Department of Family Medicine
Transitional Year Residency Program FAQs
Q. Is your program a community-based or university-based program?
A. The program is community-based and affiliated with a medical university. This allows us to have all the benefits of an unopposed community-based program (we are the only residency program at Trident) so we are not competing with other residents for patients, procedures, etc. However, we are strongly affiliated with the Medical University of South Carolina (MUSC) and do a number of rotations there, so we continue to be able to reap the benefits of a large medical university: a large library, research opportunities if you are interested, and the benefit of qualified sub-specialists. This "hybrid" community/university based system is one of the most unique and appealing aspects of our program.
Q. How often is call?
A. Call is comparable to most other residency programs. During Family Medicine inpatient rotations, interns work one 5-day block of night float per 5-week rotation (otherwise work day shifts with 5-6 days off per 5-week rotation). Most other rotations do not involve call.
Q. What do residents do in their free time?
A. Probably the most popular places in Charleston to hang out are on one of the many beaches in the area. Sullivan's Island, Isle of Palms, Folly Beach, and Kiawah Island are just a few minutes drive from anywhere in Charleston. Many of the residents have boats and enjoy fishing, shrimping, water skiing,or just cruising the waterways of the Lowcountry. Downtown Charleston is popular as well. Great restaurants, cool bars, good bands, sight-seeing the historic downtown area, and shopping on King Street and at the Market are just a few of the things that make downtown such a unique and exciting place to be.
There are also a number of parks for jogging, sports, and picnicking. Many residents enjoy the numerous golf courses and tennis venues in the Charleston area. Charleston also has professional hockey, golf, soccer, tennis and baseball teams and college sporting (Citadel, College of Charleston, Charleston Southern University) events which provide exciting diversions. These are just a few of the many reasons that Charleston has been consistently ranked as one of the most desirable cities to live.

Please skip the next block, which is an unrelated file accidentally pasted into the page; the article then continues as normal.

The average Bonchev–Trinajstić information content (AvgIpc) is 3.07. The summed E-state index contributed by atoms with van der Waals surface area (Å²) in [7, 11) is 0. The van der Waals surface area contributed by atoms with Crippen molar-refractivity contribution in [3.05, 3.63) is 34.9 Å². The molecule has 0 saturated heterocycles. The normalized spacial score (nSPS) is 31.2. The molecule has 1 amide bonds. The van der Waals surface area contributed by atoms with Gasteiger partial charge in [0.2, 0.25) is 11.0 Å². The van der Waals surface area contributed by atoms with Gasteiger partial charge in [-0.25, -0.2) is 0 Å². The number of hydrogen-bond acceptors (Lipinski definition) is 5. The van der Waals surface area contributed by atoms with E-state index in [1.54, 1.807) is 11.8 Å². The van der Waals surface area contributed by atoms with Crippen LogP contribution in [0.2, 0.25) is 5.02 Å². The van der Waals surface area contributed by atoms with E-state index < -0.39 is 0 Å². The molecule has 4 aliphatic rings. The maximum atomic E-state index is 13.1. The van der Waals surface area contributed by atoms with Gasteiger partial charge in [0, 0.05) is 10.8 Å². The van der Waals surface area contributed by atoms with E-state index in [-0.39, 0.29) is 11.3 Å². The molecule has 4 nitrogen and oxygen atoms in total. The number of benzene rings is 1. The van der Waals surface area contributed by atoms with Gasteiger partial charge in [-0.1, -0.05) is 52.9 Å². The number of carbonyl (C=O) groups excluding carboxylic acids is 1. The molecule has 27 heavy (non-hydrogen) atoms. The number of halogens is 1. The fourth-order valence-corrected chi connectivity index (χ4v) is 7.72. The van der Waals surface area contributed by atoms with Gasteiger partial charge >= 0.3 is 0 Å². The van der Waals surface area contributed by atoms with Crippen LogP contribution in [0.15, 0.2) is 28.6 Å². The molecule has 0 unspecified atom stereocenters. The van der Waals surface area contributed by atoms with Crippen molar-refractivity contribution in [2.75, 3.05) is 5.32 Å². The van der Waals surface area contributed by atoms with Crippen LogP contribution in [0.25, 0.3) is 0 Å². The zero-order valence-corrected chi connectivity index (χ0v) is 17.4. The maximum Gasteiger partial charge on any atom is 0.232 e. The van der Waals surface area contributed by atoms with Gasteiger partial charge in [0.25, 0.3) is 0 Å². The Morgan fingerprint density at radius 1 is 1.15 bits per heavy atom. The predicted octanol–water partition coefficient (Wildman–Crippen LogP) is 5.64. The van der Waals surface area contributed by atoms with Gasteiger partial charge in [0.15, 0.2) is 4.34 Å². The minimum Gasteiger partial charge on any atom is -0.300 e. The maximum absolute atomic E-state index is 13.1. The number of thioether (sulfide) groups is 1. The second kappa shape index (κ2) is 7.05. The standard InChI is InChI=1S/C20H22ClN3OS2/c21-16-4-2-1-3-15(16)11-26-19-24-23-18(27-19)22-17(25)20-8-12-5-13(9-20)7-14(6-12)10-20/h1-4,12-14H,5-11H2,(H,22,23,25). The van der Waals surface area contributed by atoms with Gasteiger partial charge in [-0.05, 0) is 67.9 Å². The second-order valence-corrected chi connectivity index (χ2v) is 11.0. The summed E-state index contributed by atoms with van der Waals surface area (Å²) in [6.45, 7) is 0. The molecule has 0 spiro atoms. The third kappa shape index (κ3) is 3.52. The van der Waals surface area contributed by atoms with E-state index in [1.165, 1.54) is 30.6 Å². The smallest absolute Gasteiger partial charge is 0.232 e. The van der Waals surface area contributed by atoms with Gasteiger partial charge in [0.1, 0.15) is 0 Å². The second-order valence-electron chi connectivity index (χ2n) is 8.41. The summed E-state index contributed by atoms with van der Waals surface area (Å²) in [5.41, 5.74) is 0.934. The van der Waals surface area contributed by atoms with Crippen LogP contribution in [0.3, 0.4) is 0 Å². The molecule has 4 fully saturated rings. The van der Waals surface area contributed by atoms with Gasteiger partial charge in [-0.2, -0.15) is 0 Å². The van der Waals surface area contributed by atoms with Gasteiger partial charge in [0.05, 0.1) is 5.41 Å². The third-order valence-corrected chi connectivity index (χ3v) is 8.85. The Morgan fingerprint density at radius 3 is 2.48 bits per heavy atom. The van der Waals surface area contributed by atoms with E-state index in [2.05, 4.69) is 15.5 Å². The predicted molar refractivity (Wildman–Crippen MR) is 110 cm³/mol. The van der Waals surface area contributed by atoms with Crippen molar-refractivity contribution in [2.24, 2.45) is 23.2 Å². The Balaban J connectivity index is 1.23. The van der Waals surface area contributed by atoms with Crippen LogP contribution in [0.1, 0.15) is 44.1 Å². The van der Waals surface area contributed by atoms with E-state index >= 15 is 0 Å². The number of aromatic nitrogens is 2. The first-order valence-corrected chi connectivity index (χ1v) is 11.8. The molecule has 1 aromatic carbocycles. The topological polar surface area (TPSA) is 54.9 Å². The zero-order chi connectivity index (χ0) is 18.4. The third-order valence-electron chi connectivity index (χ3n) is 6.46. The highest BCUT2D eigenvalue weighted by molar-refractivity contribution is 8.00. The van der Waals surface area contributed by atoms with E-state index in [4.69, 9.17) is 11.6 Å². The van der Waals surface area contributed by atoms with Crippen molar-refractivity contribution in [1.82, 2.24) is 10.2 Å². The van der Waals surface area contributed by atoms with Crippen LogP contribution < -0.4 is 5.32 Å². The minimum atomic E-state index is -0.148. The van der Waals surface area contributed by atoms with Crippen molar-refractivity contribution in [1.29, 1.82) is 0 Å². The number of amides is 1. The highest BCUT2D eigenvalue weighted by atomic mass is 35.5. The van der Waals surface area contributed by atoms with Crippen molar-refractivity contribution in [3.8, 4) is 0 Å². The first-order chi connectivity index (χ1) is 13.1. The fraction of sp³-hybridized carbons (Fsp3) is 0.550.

Q. What kind of cultural activities are in Charleston?
A. Historic Charleston is filled with a wide array of cultural activities including the Gibbs Museum of Art, the Dock Street Theatre, the Charleston Symphony, the Robert Ivey Ballet, the U.S.S. Yorktown, and Fort Sumter. A number of national and regional musical acts frequently make a stop in Charleston. But, without a doubt, the biggest cultural event in Charleston is the Spoleto and Piccolo Spoleto Festival that occurs annually in May and June. During the festival, downtown Charleston hosts hundreds of events ranging from operas to plays and art exhibits to blue-grass music.
Q. Where do most residents live?
A. All over Charleston. Residents live in Mount Pleasant, West Ashley, James Island, North Charleston, downtown, or at one of the beaches. There are a number of great neighborhoods in all areas of the town, and if you have kids, good schools are not hard to find. Traffic is not too bad commuting to work; for most of us, the commute is against traffic. Depending on what area of town that you live in, the commute ranges from a couple of minutes to no more than 20 minutes. Click here for specific information on where most residents live.
Q. Do any residents buy homes?
A. Currently about half of the residents in the program own homes, and the other half rent. Many of the local banks give great deals on mortgages to residents -no money down and low interest rates.
Q. Is parking convenient?
A. Both at MUSC and Trident, the walk from the parking lot to the hospital is just a couple of blocks. It is free, well lighted, and safe.
Q. How much vacation do you get each year?
A. Three weeks of paid vacation is included each year. Vacation can be taken during emergency medicine, ambulatory care, radiology, and elective rotations.
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